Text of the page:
The Editor's cCorner

Cutting the Fluff: Tips for Writing a Law School Personal Statement


You can say a lot and still say nothing, and if your personal statement for law school can’t say it, chances are law school admissions committees will think you can’t either. How efficiently you can get to the point and deliver it in your personal statement will shape how law school admissions committees view your application—and you as a candidate—no matter how passionate for a career in law you may be.


What’s the Ideal Word Count for a Law School Personal Statement?


725 words. Can your personal statement for law school be longer or shorter than that? Sure … but not really. The average word count of the law school personal statements submitted for our law school personal statement services is 850 words. That is way too long. If your word count is that high, it means you haven’t made enough decisions in writing your personal statement (more on that below), that you don’t know how to communicate efficiently (we can help you with that), or both.


If your law school personal statement is less than 725 words, you likely have more work to do. If it is less than 550, it is missing key elements of the personal statement (more on that below). If it is less than 650, it is most likely missing key details that, when added, will flesh out the personal statement to make it more engaging and more successful for you.


Whether your personal statement’s word count is over or under 725 words, in most cases there will be adjustments that can be made to improve its likelihood of success in your law school application.


What Are the Key Elements Needed for a Successful Law School Personal Statement?


First is to know precisely what you are going to say, say it and stop. You should have a clear understanding of how you have developed personally and professionally, how that development has brought you to be applying for law school, and where you see that development taking you in your career in law.


Further, you should have a clear understanding of why you have selected the law schools you are applying to. Are you passionate about trial advocacy and therefore applying to law schools with strong mock trial programs? Are you clerking somewhere and therefore have certain geographic restrictions? Are you working full time and planning to pay your way through classes you take at night? Whatever are the key specific characteristics, you should have a clear idea of what they are and communicate them clearly in your personal statement.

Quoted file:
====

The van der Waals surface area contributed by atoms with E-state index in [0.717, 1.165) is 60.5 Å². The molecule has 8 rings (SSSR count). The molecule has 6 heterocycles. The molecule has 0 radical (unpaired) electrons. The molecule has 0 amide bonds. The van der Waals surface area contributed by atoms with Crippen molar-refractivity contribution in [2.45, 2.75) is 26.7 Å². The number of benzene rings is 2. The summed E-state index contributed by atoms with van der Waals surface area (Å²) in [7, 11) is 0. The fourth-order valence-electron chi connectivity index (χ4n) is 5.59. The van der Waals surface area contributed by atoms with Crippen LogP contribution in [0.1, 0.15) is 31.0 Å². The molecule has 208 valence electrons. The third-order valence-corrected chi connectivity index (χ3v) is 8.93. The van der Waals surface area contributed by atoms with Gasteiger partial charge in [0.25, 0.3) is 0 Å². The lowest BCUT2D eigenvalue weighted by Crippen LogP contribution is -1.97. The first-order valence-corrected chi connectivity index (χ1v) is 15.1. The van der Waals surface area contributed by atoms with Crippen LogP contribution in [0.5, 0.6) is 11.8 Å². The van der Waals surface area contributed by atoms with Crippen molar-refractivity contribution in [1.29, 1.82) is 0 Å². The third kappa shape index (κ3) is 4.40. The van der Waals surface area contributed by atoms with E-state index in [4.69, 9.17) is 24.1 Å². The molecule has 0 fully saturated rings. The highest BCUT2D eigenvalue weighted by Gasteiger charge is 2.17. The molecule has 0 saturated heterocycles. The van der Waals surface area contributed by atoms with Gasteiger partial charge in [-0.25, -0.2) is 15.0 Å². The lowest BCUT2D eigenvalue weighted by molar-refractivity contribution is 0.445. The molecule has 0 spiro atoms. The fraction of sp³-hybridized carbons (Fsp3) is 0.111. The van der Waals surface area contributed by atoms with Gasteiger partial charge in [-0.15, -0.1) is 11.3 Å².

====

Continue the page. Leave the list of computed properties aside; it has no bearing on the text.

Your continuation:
Finally, you should state one or, at the most, two specific areas of the law you are interested in. This does not have to be something you’re locked into, but it should at least represent how you are developing personally and professionally, and make sense. This is not to say you can’t change your mind about what area of the law you want to pursue as you go through law school, and even afterward, but you need to make a choice to give your personal statement focus and direction. If you want to state two areas of the law, then make sure they both are grounded in who you are and your experience, and make sure they have that in common.


Why Simply Helping Others Is Not Good Enough


When it comes to why you wish to pursue a career in law and what specific area or areas of the law you are passionate about pursuing, stating that your reason is a desire to help others is simply not good enough. It is a mistake found commonly in personal statements for law school, and is a mistake for several reasons.


First, there are many ways to help others (e.g., social work, nursing, flight attendant), so why law specifically? Even within the law, there are many ways to help others (e.g., personal injury, child custody, contract negotiation), and there are many types of people (or parties) to help (e.g., immigrants, nonprofit organizations, entrepreneurs). What specific way do you want to help others, and why? And who specifically do you want to help, and why, and can you make a career out of it? For example, you can’t make a career out of working pro bono all the time.


Make Your Points All the Way Through Your Personal Statement


From the introduction of your law school personal statement all the way through to the conclusion, make sure to stay focused on your key points and themes. Make sure each is developed completely, without anything extra and, of course, without any missing key details. The more diligent and professional you are in writing your personal statement for law school, the more it, and your application, will get the attention they deserve.

Posted in Personal Statements

green horizontal rule